False labeling class actions are often mired in debates about how a reasonable consumer would understand a product’s label. In many cases, the fight is centered on what third-party certification marks warrant to reasonable consumers. In Dzielak v. Whirlpool Corporation, — F.4th —, No. 20-2551, 2023 WL 6331102 (3rd Cir. Sept. 29, 2023), the Third Circuit articulated powerful arguments against finding that these marks create broad warranties.Continue Reading Third Circuit Flirts with Narrow View of Warranties Based on Third-Party Certification
Only one claim survived dismissal in a recent putative class action lawsuit alleging that a pathology laboratory failed to safeguard patient data in a cyberattack. See Order Granting Motion to Dismiss in Part, Thai v. Molecular Pathology Laboratory Network, Inc., No. 3:22-CV-315-KAC-DCP (E.D. Tenn. Sep. 29, 2023), ECF 38.Continue Reading All but One Claim in Pathology Lab Data Breach Class Action Tossed on Motion to Dismiss
A federal district court in the Northern District of California granted in part a motion to dismiss putative class action claims filed against Western Digital, a hard drive manufacturer whose older devices experienced a cyber-attack, where the plaintiffs alleged that their stored data was deleted but not that it was stolen. While plaintiffs will be permitted to maintain claims related to the data loss, they lack standing to assert claims based on future data misuse.Continue Reading Federal Court Partially Dismisses Hacked Hard Drive Claims Where Plaintiffs Could Only Show Data Deletion, Not Theft
Courts and litigants continue to grapple with the new frontier of artificial intelligence (“AI”). One recent case in California demonstrates a new wrinkle in this evolving landscape—the use of AI to aggregate class claims.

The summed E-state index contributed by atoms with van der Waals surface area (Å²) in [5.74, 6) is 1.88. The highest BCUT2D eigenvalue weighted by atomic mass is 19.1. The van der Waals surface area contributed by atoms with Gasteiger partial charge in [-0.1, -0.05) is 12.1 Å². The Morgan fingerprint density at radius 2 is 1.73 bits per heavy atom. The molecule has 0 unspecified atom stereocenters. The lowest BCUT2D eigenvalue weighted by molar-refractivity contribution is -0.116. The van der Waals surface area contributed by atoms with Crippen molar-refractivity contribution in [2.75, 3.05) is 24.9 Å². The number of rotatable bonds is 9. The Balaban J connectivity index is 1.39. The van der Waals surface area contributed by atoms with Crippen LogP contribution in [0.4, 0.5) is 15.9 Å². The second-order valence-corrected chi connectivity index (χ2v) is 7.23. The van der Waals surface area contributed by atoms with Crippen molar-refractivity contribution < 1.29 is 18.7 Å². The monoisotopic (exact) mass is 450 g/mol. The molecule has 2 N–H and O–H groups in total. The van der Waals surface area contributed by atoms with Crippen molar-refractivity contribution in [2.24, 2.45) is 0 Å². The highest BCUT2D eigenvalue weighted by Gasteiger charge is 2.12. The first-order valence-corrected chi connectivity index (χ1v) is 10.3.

Because class settlements bind absent class members who do not object or opt out, Rule 23 requires courts to carefully review and approve them as “fair, reasonable, and adequate.” An important part of this inquiry is making sure class members are given adequate notice of the terms of the proposed settlement and their rights. When class members are required to submit claims to access settlement benefits, parties often turn to professional claims administration companies to assist in providing notice and facilitating the claims process. Under Rule 23, courts closely monitor the information that flows from class counsel and claims administrators to putative class members to make sure it complies with due process.Continue Reading California Federal Court Clamps Down on ‘En Masse’ Class Claims Identified by AI
Over the last several years, food and drug manufacturers have litigated countless class action lawsuits claiming that their products are misleadingly advertised. Many of these lawsuits claim that a product’s packaging is misleading because it allegedly violates FDA labeling rules. Last week, in DiCroce v. McNeil Nutritionals, LLC, — F.4th —, No. 22-1910, 2023 WL 6056144 (1st Cir. Sept. 18, 2023), the First Circuit found that these claims are impliedly preempted by the Federal Food, Drug, and Cosmetic Act (“FDCA”).Continue Reading First Circuit Finds “Fraud on the FDA” Claims Preempted by the FDCA